Expect the unexpected.
Can that even be accomplished?
Doubtful, but with preparedness, an open heart, and faith in God’s greater plan, we can accept the unexpected.
Our adoption journey began by filling out a medical conditions checklist with mostly surgically repairable needs. Phillip and I were expecting to adopt a baby girl someday, until we were told most files were for boys over 12 months old. Fine by us, we already had one son we adored. So we completed applications, signed contracts, and began our home study. Documents to China in six months, right?
Delay after delay meant a login date after ten long months. However, the expected six month wait to be matched with a toddler boy ended after one month when we received the phone call that changed our lives forever. We anticipated excitement, of course. And then, the immediate affection for the sweet boy in the file filled our hearts beyond belief!
Our new son had an adorable smile and lots of potential. We didn’t expect the overwhelming feeling that the child in the photo truly belonged in our family, and the peace that occurred when we knew he was our son.
Elijah’s special need was isolated cleft palate. We received amazing support from family and friends who had been following our journey. We were told to expect travel in four to seven months, yet we boarded the plane less than three months later. We expected our few days in Beijing to include rest, time zone adjustment, and tourist attractions, but there was so much more in store. We headed to our next destination with funny stories, newly formed friendships, and a greater appreciation for the culture of China.
After landing in Zhengzhou, we learned our son recently had palate lengthening surgery. I cried and cried knowing that Elijah had to endure that painful surgery and recovery without us. But at least it was done, and we could bond without surgery looming over us.
We expected Gotcha Day to be like a reunion with a beloved family member. In reality, it is a beautiful and emotional mess, mixed with grief and loss. For the parents, it was as amazing as being handed a baby after labor and delivery. For the children, I imagine it was like being slowly kidnapped by people that don’t look or sound like those you know. However, through the power of prayer and snack food, Elijah bonded with us right away and we felt a closeness like no other.
Elijah’s notes stated he could be put to bed awake and would fall asleep on his own. Having gone through significant change, we expected him to “sleep like a newborn” with his new family and surroundings. Instead, he was terrified of cribs, suffered awful night terrors during naps, and woke up at least every hour at night. No one could have prepared us for the sleep deprivation for months to follow.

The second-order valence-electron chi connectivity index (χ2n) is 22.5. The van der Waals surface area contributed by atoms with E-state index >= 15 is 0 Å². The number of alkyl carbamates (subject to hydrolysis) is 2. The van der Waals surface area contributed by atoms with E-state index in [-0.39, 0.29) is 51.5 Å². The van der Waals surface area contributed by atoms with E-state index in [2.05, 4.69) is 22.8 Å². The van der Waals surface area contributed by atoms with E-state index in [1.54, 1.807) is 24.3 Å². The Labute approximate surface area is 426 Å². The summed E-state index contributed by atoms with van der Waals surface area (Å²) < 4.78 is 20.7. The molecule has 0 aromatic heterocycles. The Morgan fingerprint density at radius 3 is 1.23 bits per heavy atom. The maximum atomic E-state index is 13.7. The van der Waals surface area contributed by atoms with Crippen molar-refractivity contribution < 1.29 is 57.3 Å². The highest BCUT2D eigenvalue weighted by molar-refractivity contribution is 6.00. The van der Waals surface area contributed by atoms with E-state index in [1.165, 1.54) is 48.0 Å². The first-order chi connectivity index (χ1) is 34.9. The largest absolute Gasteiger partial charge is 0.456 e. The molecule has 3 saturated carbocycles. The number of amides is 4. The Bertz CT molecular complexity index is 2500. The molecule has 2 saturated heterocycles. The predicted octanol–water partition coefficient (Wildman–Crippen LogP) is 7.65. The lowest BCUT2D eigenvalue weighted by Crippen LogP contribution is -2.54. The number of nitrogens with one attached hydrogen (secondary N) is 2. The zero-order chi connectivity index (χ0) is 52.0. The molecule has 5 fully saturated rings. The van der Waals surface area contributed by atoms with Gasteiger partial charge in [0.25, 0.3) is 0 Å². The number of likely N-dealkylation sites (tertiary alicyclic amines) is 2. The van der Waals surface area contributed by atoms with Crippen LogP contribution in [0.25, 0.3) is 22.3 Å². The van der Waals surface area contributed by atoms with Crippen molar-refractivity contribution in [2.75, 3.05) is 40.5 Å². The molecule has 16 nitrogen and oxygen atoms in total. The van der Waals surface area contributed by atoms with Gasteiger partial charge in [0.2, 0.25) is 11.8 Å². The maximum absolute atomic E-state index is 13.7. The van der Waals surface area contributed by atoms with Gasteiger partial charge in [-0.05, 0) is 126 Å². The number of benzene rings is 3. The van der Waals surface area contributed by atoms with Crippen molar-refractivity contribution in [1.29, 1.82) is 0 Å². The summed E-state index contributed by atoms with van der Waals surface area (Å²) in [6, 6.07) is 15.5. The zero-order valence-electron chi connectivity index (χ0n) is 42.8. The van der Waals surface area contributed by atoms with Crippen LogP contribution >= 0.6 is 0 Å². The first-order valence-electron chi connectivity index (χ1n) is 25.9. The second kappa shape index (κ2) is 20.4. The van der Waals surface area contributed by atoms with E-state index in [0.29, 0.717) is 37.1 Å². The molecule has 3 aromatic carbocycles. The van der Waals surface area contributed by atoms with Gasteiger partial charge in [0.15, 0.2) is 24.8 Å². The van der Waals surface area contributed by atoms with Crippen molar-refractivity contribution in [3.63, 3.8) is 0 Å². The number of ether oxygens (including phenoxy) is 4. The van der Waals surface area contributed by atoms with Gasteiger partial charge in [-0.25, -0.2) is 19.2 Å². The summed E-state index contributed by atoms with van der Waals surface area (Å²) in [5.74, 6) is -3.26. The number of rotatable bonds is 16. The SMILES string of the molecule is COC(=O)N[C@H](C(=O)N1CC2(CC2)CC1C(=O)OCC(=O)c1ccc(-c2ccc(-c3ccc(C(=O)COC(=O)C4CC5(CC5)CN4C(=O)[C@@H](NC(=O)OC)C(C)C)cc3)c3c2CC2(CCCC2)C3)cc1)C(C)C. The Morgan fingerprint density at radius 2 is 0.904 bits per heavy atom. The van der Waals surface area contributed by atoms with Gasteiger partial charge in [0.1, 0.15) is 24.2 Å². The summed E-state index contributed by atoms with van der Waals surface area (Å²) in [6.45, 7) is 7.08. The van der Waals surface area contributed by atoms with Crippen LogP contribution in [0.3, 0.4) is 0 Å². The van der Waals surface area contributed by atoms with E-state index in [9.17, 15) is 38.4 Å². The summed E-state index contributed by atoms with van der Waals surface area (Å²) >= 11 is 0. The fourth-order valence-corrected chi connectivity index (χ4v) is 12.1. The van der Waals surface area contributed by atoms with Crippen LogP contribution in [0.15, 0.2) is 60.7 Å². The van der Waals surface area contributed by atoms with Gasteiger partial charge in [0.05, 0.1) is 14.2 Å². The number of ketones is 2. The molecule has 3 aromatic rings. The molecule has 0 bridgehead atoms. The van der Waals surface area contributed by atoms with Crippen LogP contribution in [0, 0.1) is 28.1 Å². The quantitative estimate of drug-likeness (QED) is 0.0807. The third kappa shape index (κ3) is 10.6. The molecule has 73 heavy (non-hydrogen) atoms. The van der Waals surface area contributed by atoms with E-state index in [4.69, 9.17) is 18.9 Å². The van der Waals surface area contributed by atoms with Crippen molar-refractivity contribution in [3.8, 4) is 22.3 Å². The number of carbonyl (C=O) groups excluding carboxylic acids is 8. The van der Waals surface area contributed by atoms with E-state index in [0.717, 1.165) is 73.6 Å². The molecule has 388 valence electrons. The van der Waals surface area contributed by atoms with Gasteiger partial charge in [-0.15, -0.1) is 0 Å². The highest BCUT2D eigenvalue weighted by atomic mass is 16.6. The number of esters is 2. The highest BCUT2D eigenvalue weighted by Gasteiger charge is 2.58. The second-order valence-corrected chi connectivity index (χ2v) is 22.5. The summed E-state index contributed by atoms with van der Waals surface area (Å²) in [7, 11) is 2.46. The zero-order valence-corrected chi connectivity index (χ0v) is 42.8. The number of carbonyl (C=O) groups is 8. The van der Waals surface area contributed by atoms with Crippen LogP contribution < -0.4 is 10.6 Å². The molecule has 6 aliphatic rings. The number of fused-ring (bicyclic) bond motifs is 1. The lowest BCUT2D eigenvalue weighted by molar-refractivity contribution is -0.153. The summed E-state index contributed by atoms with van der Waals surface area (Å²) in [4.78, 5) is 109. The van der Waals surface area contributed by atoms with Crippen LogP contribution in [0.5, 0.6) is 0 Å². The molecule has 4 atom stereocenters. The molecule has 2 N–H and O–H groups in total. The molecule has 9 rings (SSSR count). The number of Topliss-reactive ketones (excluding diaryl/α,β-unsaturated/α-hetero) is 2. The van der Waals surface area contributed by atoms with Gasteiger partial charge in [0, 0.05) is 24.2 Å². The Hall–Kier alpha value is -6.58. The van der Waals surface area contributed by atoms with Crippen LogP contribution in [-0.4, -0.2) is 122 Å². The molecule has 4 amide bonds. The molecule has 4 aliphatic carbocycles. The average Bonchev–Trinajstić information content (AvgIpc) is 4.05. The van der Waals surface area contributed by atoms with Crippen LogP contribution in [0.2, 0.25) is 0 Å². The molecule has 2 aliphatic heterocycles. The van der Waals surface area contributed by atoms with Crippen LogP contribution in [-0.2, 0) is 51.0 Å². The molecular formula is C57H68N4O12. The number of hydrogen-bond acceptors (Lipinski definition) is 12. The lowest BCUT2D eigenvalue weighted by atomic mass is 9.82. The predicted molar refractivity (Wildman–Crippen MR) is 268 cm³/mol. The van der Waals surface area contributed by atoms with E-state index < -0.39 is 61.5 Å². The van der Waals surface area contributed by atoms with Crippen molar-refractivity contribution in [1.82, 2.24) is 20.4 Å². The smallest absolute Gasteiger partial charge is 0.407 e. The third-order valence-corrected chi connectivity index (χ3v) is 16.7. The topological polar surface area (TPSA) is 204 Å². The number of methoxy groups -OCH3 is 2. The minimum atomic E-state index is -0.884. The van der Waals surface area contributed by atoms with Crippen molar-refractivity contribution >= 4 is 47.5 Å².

We expected the people of China to look at us with curiosity. We didn’t expect pictures taken like we were of celebrity status, waitresses to take food from our chubby cheeked boy, and grandmothers to judge his clothing while yelling at us in Chinese. But we also met lovely locals who helped us order food and buy children’s shoes. Some kind Chinese nationals even offered their seats at malls and airports when I wore Elijah in the baby carrier.
After returning home, we received some documentation from Elijah’s orphanage. We learned that Elijah had been to a local hospital three months prior to Gotcha Day, but they refused to perform his surgery. We learned he spent over a month at a children’s hospital in Shanghai for his surgery and recovery, likely leading to his night terrors and fear of cribs. We also learned that his former physicians suspected Elijah to have Pierre Robin Sequence. This includes a recessed chin during embryology which leads to a cleft palate. While we did not expect a syndrome, it wouldn’t have affected our decision to adopt Elijah.
We hoped Elijah did not require additional surgery, but our craniofacial team in North Carolina discovered the repair was not complete as expected. We learned that Elijah’s hard palate had been repaired but the soft palate still needed closure. During the second palate lengthening surgery, tubes were also placed in Elijah’s ears by the ENT.
We hoped the surgery would help Elijah’s hearing and speech, but improvement happened even faster than imagined. Just one short day later, still in the hospital, Elijah said “Mama” for the first time. My heart melted as all the expectations fell away, and I heard my son speak a word he didn’t know until being adopted.
Few things on our journey went as we expected, but not much in life does. No one could have anticipated all the ups and downs, yet God knew exactly what a blessing Elijah would be to our family.
We are grateful that we took a leap of faith into adoption and followed God’s will, for our lives as well as Elijah’s.